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Geertjan's Blog

  • April 11, 2006

Opening Multiple Files Simultaneously (Part 1)

Geertjan Wielenga
Product Manager
Wicket has a very specific scenario—each web page consists of two files, an HTML file and a Java file (I wonder how often I have blogged those words in this blog, must be at least two dozen times). Hence, chances are that you're working with both files simultaneously. For this reason, it would be handy if opening one of them meant opening the other as well. I gotta tell you—I was up until 2 a.m. this morning, working on this problem (which, for more experienced module developers, would probably a piece of cake) and, with the help of a code snippet from Sandip, I got most of the job done (although there are still a few bugs that I haven't resolved yet).

So, here's what happens, anecdotally: assuming you want the corresponding Java file to open when the HTML file opens, you need to listen for the opening of HTML files. This you cannot do anywhere else, as far as I (and Sandip) can work out than in a ModuleInstall class. It has a restored() method, which is called during IDE startup. So, from startup, the restored() method makes sure that the IDE is listening for the opening of HTML files. This is the snippet that Sandip sent me (the additions/changes I made are in bold):

final TopComponent.Registry registry = TopComponent.getRegistry();
registry.addPropertyChangeListener(
new PropertyChangeListener() {
public void propertyChange(PropertyChangeEvent evt) {
if (TopComponent.Registry.PROP_OPENED.equals(evt.getPropertyName())) {
Set openedSet = registry.getOpened();
if (openedSet != null) {
for (Iterator iter = openedSet.iterator(); iter.hasNext(); ) {
TopComponent topComponent = (TopComponent ) iter.next();
// now see if the topComponent contains Java file
Node[] nodes = topComponent.getActivatedNodes();
if (nodes != null && nodes.length > 0) {
// you may want to go through all nodes here...I am showing 0th node only
DataObject dataObject = (DataObject) nodes[0].getLookup().lookup(DataObject.class);
if (dataObject instanceof HtmlDataObject) {FileObject theFile = dataObject.getPrimaryFile();
OpenJavaClassThread run = new OpenJavaClassThread(theFile);
RequestProcessor.getDefault().post(run);

}
}
}
}
}
}
}
);

Sandip's code checked for the opening of Java files. Mine checks for the opening of HTML files. When an HTML file opens, the file is sent to this class, which is based on a class created by Petr Pisl for the hyperlinking support for Wicket:

private class OpenJavaClassThread implements Runnable {
private String fqn;
private FileObject theFile;
public OpenJavaClassThread(FileObject theFile){
super();
this.theFile = theFile;
}
public void run() {JavaClass jclass = WicketUtilities.findJavaClass(theFile);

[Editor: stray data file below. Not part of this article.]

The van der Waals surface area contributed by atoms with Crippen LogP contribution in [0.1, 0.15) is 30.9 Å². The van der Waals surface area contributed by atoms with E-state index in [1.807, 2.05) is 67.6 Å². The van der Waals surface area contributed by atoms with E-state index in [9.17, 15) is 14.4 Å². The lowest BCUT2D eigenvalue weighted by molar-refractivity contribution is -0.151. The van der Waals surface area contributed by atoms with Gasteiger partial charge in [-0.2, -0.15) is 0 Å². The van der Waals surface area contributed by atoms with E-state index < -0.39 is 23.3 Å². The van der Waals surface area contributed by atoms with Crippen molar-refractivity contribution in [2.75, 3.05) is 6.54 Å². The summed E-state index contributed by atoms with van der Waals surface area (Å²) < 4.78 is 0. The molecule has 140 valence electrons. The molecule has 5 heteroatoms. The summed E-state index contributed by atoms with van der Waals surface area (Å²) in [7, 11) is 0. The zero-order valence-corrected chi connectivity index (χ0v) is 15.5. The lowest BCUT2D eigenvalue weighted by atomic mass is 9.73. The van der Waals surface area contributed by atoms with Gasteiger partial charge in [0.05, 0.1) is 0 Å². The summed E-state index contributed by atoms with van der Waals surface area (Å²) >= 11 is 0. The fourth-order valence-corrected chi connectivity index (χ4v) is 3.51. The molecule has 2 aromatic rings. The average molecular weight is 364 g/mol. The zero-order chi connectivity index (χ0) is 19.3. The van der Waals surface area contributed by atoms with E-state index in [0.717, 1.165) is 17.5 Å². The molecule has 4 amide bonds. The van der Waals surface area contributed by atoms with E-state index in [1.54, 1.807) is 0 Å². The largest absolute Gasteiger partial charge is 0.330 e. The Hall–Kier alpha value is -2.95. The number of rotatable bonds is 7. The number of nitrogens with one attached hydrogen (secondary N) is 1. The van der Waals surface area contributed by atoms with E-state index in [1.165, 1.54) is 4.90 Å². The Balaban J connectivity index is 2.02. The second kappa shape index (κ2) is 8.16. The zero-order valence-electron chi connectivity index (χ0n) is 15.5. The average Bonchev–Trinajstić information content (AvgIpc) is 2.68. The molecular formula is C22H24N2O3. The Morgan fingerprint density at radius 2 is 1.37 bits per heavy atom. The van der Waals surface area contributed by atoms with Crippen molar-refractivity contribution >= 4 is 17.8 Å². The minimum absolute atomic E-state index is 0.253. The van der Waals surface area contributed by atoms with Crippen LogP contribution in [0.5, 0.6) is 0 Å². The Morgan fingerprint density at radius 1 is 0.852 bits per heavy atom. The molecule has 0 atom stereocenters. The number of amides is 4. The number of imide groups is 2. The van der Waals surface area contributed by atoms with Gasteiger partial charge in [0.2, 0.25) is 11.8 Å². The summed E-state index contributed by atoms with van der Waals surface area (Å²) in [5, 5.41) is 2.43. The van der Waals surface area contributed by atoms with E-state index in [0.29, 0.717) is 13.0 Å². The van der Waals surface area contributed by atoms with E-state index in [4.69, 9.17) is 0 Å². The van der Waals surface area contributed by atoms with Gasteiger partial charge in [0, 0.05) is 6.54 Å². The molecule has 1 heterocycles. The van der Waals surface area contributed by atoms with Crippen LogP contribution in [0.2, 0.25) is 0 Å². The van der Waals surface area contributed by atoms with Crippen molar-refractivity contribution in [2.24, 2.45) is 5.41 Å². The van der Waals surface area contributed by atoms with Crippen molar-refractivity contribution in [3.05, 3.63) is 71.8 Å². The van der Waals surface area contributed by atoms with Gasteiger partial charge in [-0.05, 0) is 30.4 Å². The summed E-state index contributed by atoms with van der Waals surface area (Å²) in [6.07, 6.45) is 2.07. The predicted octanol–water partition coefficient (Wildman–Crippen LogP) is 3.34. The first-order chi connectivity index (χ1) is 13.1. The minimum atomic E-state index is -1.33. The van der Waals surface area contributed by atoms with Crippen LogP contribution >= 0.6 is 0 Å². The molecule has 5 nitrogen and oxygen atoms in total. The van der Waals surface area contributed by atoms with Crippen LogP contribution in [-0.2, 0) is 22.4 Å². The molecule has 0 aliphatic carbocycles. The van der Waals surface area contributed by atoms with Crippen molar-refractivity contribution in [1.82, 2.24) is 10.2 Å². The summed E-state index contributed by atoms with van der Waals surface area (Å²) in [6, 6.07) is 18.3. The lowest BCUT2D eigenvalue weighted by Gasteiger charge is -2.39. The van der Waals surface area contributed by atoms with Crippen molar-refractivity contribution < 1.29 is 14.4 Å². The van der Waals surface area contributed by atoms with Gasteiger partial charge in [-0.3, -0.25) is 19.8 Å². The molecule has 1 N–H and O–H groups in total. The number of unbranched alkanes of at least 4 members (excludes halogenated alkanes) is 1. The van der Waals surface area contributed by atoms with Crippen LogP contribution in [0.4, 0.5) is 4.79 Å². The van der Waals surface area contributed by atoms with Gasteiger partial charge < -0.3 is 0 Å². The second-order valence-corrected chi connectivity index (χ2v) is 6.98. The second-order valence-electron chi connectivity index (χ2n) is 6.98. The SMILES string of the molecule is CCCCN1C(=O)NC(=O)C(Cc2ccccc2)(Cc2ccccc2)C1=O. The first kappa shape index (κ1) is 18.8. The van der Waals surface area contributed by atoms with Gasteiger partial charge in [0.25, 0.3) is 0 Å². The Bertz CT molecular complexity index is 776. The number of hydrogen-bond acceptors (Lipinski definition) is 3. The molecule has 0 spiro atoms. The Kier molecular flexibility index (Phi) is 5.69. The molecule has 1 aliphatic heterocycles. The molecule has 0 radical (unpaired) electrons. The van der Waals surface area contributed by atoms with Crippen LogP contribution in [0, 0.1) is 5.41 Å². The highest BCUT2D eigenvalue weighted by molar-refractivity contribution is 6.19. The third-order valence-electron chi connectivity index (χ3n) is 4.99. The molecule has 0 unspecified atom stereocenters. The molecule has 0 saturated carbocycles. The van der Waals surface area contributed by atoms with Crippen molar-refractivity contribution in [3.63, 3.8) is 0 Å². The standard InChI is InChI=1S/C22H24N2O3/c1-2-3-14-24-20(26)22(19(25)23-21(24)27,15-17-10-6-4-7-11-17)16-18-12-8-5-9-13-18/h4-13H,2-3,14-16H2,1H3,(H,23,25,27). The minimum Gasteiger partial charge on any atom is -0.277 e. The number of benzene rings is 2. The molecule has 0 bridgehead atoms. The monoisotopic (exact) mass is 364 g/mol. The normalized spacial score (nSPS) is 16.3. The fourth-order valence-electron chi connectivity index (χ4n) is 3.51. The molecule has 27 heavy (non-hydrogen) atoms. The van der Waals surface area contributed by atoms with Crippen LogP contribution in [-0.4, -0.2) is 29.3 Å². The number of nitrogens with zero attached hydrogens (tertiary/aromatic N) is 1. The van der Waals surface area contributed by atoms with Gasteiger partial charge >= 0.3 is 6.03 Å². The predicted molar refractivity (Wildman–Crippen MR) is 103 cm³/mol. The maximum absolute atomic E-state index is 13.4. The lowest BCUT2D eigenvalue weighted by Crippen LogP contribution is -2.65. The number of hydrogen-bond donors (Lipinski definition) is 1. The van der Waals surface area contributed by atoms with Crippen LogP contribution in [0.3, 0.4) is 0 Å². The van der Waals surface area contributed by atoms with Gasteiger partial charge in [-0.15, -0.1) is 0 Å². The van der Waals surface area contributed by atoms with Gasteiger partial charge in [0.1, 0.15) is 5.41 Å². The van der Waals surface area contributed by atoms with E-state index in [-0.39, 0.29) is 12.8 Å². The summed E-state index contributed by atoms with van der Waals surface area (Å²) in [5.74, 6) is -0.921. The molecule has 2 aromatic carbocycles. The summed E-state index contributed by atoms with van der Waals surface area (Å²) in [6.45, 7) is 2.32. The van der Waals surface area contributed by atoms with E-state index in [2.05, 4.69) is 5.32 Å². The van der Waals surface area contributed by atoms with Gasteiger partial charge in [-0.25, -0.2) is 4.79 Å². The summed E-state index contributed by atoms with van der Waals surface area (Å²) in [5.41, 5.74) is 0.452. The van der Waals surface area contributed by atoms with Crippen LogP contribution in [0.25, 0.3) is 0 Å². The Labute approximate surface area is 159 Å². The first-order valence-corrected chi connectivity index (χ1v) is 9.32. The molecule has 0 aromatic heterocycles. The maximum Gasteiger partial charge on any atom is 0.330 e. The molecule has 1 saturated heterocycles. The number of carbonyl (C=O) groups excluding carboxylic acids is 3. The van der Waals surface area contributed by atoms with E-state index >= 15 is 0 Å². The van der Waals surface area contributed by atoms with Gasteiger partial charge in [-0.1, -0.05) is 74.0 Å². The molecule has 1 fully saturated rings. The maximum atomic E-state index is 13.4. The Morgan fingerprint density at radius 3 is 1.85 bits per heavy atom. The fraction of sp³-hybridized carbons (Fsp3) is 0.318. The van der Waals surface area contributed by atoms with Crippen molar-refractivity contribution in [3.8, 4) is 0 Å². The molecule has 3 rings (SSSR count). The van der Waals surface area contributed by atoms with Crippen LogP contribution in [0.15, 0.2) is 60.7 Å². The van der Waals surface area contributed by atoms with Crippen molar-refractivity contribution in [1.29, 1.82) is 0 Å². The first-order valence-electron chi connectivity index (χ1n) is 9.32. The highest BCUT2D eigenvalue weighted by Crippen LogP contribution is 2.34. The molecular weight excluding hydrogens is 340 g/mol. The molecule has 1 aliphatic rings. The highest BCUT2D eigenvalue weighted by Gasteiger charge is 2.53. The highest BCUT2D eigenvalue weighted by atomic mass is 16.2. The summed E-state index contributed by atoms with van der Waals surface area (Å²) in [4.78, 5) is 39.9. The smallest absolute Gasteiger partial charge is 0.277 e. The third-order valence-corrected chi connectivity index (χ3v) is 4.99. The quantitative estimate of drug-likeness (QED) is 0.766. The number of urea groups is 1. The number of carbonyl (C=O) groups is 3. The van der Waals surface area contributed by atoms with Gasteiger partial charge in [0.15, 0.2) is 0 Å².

if (jclass != null) {
org.netbeans.modules.editor.java.JMIUtils.openElement(jclass);
} else {
String key = "goto_source_not_found"; // NOI18N
String msg = NbBundle.getBundle(WicketHTMLHyperlingProvider.class).getString(key);
org.openide.awt.StatusDisplayer.getDefault().setStatusText(msg);
}
}
}

The important bit above, where the related Java file is retrieved, is in bold. It works with this method (inline comments in bold for clarity):

public static JavaClass findJavaClass(FileObject theFile){
FileObject foJava;// Get Java file of same name
foJava = theFile.getParent().getFileObject(theFile.getName(), "java");
if (foJava==null) {
String key = "goto_source_not_found"; // NOI18N
String msg = NbBundle.getBundle(WicketHTMLHyperlingProvider.class).getString(key);
org.openide.awt.StatusDisplayer.getDefault().setStatusText(msg);
}// Construct FQPN for the Java file
String fqpn = foJava.getPath();
fqpn = fqpn.substring(fqpn.indexOf("/java/")+6, fqpn.indexOf(".java")).replace('/','.');
return JMIUtil.findClass(fqpn, ClassPath.getClassPath(foJava, ClassPath.SOURCE));
}

So then the retrieved class is returned to OpenJavaClassThread and is opened together with the HTML file of the same name and in the same source structure. For example, when I double-click Home.html below, Home.java also opens, as can be seen below:

It wouldn't be hard, I think, to extend this so that a .properties file of the same name and in the same source structure, would be opened as well.

However, there are a few problems (aren't there always): the opened Java file won't close, the HTML file can't receive focus because the Java file is always activated, and an uncaught error is thrown when the HTML file does not have a corresponding Java file. So, there's still a bit of work to be done. One thing that needs to happen, I think, is that something should happen after the corresponding Java file opens. Currently it just isn't opening correctly. But at least it is open!

Join the discussion

Comments ( 3 )
  • Alex Lam Tuesday, April 11, 2006
    Feels like a very good feature to get into NB.next itself - keep up the good work!
  • Jesse Glick Wednesday, April 12, 2006
    Maybe I'm being stupid, but why are you fooling around with javamodel? There is no need for that as far as I can tell. If you've found the FileObject for the .java file, then just DataObject.find(it).getCookie(OpenCookie.class).open(), plus null/error checking.
  • Geertjan Thursday, April 13, 2006
    Alex, thanks for the encouragement. Jesse, I'll investigate; thanks a lot for the feedback.
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